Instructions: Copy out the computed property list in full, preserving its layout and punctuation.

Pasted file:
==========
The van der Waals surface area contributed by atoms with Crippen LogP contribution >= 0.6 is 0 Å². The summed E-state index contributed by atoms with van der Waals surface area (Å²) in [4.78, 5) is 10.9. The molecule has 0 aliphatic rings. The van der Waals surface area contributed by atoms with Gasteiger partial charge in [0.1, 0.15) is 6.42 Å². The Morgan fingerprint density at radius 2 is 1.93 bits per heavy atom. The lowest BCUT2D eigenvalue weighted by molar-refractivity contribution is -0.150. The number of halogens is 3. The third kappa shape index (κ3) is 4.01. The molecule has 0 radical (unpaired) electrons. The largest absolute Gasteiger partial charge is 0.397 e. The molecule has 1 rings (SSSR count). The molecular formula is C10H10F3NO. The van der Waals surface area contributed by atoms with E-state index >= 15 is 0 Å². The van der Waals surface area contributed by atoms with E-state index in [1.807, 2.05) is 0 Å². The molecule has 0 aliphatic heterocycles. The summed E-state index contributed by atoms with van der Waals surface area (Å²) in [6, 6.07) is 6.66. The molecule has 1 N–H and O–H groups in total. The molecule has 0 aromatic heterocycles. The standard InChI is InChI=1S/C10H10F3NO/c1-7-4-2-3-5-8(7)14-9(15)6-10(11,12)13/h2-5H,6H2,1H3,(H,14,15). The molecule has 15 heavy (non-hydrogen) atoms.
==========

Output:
The van der Waals surface area contributed by atoms with Crippen LogP contribution >= 0.6 is 0 Å². The summed E-state index contributed by atoms with van der Waals surface area (Å²) in [4.78, 5) is 10.9. The molecule has 0 aliphatic rings. The van der Waals surface area contributed by atoms with Gasteiger partial charge in [0.1, 0.15) is 6.42 Å². The Morgan fingerprint density at radius 2 is 1.93 bits per heavy atom. The lowest BCUT2D eigenvalue weighted by molar-refractivity contribution is -0.150. The number of halogens is 3. The third kappa shape index (κ3) is 4.01. The molecule has 0 radical (unpaired) electrons. The largest absolute Gasteiger partial charge is 0.397 e. The molecule has 1 rings (SSSR count). The molecular formula is C10H10F3NO. The van der Waals surface area contributed by atoms with E-state index >= 15 is 0 Å². The van der Waals surface area contributed by atoms with E-state index in [1.807, 2.05) is 0 Å². The molecule has 0 aliphatic heterocycles. The summed E-state index contributed by atoms with van der Waals surface area (Å²) in [6, 6.07) is 6.66. The molecule has 1 N–H and O–H groups in total. The molecule has 0 aromatic heterocycles. The standard InChI is InChI=1S/C10H10F3NO/c1-7-4-2-3-5-8(7)14-9(15)6-10(11,12)13/h2-5H,6H2,1H3,(H,14,15). The molecule has 15 heavy (non-hydrogen) atoms.